Read Time 3 Minutes
On NaTasha Garrett’s worst days, when she needs strength, she looks at her daughter Leah, who cannot speak or crawl, and has a genetic disorder so rare there isn’t a name for it.
On those difficult days, it never fails. Leah will give her mom that sideways look and…giggle.
“I’m like, OK. If she can find joy, I can too,” NaTasha told us
This summer on July 17, you can bring joy to NaTasha, Leah, and over 5,700 unique individuals and their families when you celebrate United Ability Day with them by purchasing and wearing a custom-designed t-shirt on that special day.
Let us tell you why it matters.
NaTasha and Leah’s Story
NaTasha is no stranger to United Ability.
Her first job in education was more than fourteen years ago, teaching at United Ability’s Hand in Hand. For the past decade, she has worked at the Harris Early Learning Center in downtown Birmingham near the Alabama Power headquarters and in the Birmingham Civil Rights District.
In 2017, NaTasha gave birth to Leah, her third child—all daughters.
Early on, NaTasha noticed Leah was not reaching the usual child development milestones. When she was four months old, Leah wasn’t holding her head up. She shivered a lot.
Her pediatrician was perplexed. At five months, NaTasha, who sensed something was wrong, performed evaluations she had used at Hand in Hand. She knew something had to be done, so they went to Children’s of Alabama for a myriad of tests.
Diagnoses at Children’s
After a long series of tests, X-Rays, and examinations when the doctor came to see NaTasha, she looked like she had seen a ghost. Leah was diagnosed with a rare genetic disorder that doesn’t have a name.
Her list of ailments included chromosome 16p 12.2 microdelection, schizencephaly, porencephalic cysts, global developmental delay, epilepsy, cortical visual impairment, and asthma. The shivering? Daily seizures.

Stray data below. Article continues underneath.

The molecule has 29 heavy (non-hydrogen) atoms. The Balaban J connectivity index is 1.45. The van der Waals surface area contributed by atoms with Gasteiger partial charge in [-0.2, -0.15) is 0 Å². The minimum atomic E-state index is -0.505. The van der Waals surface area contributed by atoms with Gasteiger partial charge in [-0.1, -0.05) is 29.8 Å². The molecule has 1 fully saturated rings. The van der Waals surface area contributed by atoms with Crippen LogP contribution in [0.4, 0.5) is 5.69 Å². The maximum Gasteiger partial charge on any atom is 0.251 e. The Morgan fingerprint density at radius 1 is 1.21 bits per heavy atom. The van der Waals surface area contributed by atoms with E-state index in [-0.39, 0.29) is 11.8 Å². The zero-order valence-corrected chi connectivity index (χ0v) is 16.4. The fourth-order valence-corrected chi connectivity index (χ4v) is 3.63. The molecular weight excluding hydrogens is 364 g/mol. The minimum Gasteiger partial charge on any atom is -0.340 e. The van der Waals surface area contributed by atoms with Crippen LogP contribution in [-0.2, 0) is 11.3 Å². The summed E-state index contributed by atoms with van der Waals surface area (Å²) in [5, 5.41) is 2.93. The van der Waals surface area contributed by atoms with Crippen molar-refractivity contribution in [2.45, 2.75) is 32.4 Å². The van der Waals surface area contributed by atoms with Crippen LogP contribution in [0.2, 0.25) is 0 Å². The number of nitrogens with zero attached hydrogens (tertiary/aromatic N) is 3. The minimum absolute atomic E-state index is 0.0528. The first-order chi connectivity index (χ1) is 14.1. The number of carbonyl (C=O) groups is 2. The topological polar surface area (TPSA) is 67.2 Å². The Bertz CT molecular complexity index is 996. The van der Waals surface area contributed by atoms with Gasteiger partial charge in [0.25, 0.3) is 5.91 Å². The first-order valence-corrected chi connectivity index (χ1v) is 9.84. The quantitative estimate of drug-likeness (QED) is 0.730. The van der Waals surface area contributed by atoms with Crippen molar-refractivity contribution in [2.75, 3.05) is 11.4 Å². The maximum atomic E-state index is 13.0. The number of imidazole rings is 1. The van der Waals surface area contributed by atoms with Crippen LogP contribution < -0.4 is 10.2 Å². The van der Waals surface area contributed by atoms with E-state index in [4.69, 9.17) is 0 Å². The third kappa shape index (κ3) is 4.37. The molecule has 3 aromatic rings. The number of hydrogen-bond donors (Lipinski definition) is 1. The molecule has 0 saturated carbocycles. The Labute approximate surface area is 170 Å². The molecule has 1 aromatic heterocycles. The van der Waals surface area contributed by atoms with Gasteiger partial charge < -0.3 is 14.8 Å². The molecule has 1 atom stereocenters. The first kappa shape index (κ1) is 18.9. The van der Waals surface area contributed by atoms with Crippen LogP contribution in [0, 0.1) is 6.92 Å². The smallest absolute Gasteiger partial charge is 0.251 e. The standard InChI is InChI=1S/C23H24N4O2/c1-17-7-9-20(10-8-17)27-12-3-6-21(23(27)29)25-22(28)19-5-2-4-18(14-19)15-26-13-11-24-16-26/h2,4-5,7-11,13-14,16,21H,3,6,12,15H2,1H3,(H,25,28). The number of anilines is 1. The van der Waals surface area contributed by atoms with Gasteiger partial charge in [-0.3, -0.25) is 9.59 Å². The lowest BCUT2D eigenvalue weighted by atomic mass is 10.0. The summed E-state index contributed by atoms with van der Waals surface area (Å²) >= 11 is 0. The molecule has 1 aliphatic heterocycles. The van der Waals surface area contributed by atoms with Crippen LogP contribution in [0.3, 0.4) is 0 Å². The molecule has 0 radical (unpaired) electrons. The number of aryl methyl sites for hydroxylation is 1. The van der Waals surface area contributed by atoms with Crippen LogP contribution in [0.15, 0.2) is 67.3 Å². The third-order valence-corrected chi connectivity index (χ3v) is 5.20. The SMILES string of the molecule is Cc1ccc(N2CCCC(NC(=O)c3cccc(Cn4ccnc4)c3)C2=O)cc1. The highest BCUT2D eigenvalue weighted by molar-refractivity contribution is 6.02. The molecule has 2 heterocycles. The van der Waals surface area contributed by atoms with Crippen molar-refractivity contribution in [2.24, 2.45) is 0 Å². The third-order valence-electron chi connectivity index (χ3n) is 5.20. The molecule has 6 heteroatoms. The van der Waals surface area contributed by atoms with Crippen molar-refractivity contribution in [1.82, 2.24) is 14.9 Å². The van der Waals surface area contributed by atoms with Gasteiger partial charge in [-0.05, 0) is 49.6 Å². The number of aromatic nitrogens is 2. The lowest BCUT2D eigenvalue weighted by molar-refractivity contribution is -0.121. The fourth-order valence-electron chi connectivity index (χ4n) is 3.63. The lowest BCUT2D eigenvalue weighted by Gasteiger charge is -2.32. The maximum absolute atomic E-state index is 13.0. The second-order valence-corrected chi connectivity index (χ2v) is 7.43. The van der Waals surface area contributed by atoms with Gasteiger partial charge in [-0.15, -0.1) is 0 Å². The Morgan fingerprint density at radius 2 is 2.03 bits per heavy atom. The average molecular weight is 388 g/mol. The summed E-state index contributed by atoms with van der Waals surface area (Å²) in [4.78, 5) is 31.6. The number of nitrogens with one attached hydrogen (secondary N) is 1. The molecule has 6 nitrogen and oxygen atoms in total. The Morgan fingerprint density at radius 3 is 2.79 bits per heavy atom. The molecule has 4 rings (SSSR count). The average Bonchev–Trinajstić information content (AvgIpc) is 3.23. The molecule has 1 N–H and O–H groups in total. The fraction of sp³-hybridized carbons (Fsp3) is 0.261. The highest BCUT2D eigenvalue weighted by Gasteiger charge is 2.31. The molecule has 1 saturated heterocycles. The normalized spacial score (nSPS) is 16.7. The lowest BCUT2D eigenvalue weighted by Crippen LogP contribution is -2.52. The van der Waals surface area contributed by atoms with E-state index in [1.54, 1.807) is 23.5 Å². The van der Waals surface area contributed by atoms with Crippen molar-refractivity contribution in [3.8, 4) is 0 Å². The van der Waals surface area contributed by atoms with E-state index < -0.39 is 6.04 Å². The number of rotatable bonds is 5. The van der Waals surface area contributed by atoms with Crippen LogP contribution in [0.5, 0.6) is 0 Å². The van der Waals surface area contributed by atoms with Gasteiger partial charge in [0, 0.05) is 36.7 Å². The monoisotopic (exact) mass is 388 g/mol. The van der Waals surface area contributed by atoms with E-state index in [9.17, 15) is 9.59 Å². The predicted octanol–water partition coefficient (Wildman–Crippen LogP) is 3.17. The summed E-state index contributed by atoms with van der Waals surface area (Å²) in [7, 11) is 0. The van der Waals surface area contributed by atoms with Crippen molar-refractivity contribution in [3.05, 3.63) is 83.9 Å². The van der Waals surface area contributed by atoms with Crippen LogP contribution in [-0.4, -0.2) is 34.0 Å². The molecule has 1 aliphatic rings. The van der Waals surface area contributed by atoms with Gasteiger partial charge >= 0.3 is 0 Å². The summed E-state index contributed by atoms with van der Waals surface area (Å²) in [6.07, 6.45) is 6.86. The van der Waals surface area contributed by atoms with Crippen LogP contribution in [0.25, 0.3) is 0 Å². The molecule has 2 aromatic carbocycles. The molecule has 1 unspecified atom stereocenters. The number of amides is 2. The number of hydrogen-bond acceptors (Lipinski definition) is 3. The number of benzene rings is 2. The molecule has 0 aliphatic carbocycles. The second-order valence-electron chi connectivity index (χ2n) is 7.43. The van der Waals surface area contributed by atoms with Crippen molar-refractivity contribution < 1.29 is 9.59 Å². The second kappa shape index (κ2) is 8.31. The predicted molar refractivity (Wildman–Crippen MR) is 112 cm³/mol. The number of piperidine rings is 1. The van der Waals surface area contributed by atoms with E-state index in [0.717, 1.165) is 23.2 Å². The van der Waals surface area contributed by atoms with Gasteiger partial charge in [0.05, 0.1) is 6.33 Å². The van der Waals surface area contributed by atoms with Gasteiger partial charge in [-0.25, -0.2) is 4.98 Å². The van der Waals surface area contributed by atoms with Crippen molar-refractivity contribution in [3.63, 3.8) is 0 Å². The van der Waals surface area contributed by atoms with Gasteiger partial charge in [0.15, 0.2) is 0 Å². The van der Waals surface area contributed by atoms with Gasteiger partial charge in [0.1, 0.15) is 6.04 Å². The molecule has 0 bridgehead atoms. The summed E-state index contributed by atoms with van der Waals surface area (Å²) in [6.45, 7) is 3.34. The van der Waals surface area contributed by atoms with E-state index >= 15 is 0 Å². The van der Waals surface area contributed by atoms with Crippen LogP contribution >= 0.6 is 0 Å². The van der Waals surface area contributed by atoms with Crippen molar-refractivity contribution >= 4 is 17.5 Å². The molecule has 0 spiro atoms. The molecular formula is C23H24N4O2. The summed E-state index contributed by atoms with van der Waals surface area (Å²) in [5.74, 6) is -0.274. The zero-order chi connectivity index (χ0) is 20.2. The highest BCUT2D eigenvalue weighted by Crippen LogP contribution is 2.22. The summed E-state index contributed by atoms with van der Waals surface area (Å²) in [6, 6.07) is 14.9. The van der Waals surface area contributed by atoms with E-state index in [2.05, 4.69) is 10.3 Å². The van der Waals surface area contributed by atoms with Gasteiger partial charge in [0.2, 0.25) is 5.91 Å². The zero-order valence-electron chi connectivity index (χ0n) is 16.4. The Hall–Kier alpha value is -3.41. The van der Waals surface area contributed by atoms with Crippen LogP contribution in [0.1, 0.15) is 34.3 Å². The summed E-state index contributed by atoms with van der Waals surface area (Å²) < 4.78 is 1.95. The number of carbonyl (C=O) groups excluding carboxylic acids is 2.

Bubble of Fun and Super Sweet
Today, despite being nearly three years old, Leah’s motor abilities are that of a 3-month-old infant. She can’t hold her head up independently, the seizures continue and she needs a feeding tube to eat.
She is a bubble of fun and super sweet.
“The minute she was discharged from Children’s, I knew she was going to be at United Ability’s Hand in Hand,” said NaTasha. “I went right back where I started with teaching and that was Hand in Hand.”
United Ability is once again NaTasha’s family, this time not as a teacher but as a parent. The place is so familiar to her. In fact, many of the teachers she worked with in the past are still there.
Most importantly, Leah loves United Ability.
“She loves music big time. I love the fact that she has music therapy at Hand in Hand. Watching her hear music lights up her world. She is happy. She is beyond happy. Just because she has physical limitations doesn’t mean she can’t feel different things around her,” added NaTasha.
United Ability is Family—Celebrate on July 17
The upcoming United Ability Day on July 17th means a great deal to NaTasha and Leah. Purchasing and wearing the shirt supports their entire United Ability family.
NaTasha summed up her feelings best:
“United Ability is family to me. They were years ago, but they are truly, truly family now. I wouldn’t trade them for anything in the world.”
“Leah brightens up our lives. All people with disabilities brighten up our lives. They have a voice. They have a heart. They have hope. They may not be able to tell you. But they have it. They show they have a lot to give.”
United Ability Day and each and every day is a joyous day.
Be a Part of Something Special
Purchase your United Ability Day shirt today. Better yet, organize a team of co-workers, friends, and family to buy shirts by emailing David Barry at email@example.com. Tell him Bham Now sent you.